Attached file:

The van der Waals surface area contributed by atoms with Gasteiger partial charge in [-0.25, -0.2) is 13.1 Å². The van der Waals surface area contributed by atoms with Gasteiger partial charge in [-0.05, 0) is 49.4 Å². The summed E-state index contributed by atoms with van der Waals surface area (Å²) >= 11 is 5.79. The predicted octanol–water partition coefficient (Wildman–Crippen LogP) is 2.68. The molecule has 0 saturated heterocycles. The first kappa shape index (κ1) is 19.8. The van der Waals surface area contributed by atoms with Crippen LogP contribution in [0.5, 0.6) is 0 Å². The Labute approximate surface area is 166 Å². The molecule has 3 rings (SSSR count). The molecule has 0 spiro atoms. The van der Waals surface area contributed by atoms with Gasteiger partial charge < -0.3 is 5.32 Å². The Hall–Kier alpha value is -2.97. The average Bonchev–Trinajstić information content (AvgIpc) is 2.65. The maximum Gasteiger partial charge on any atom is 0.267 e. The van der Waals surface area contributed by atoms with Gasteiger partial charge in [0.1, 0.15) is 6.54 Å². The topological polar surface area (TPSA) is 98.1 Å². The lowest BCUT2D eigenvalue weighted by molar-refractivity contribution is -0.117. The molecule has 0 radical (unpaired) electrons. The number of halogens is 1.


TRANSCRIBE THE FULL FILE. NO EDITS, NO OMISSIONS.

The van der Waals surface area contributed by atoms with Gasteiger partial charge in [-0.25, -0.2) is 13.1 Å². The van der Waals surface area contributed by atoms with Gasteiger partial charge in [-0.05, 0) is 49.4 Å². The summed E-state index contributed by atoms with van der Waals surface area (Å²) >= 11 is 5.79. The predicted octanol–water partition coefficient (Wildman–Crippen LogP) is 2.68. The molecule has 0 saturated heterocycles. The first kappa shape index (κ1) is 19.8. The van der Waals surface area contributed by atoms with Crippen LogP contribution in [0.5, 0.6) is 0 Å². The Labute approximate surface area is 166 Å². The molecule has 3 rings (SSSR count). The molecule has 0 spiro atoms. The van der Waals surface area contributed by atoms with Gasteiger partial charge < -0.3 is 5.32 Å². The Hall–Kier alpha value is -2.97. The average Bonchev–Trinajstić information content (AvgIpc) is 2.65. The maximum Gasteiger partial charge on any atom is 0.267 e. The van der Waals surface area contributed by atoms with Gasteiger partial charge in [0.1, 0.15) is 6.54 Å². The topological polar surface area (TPSA) is 98.1 Å². The lowest BCUT2D eigenvalue weighted by molar-refractivity contribution is -0.117. The molecule has 0 radical (unpaired) electrons. The number of halogens is 1.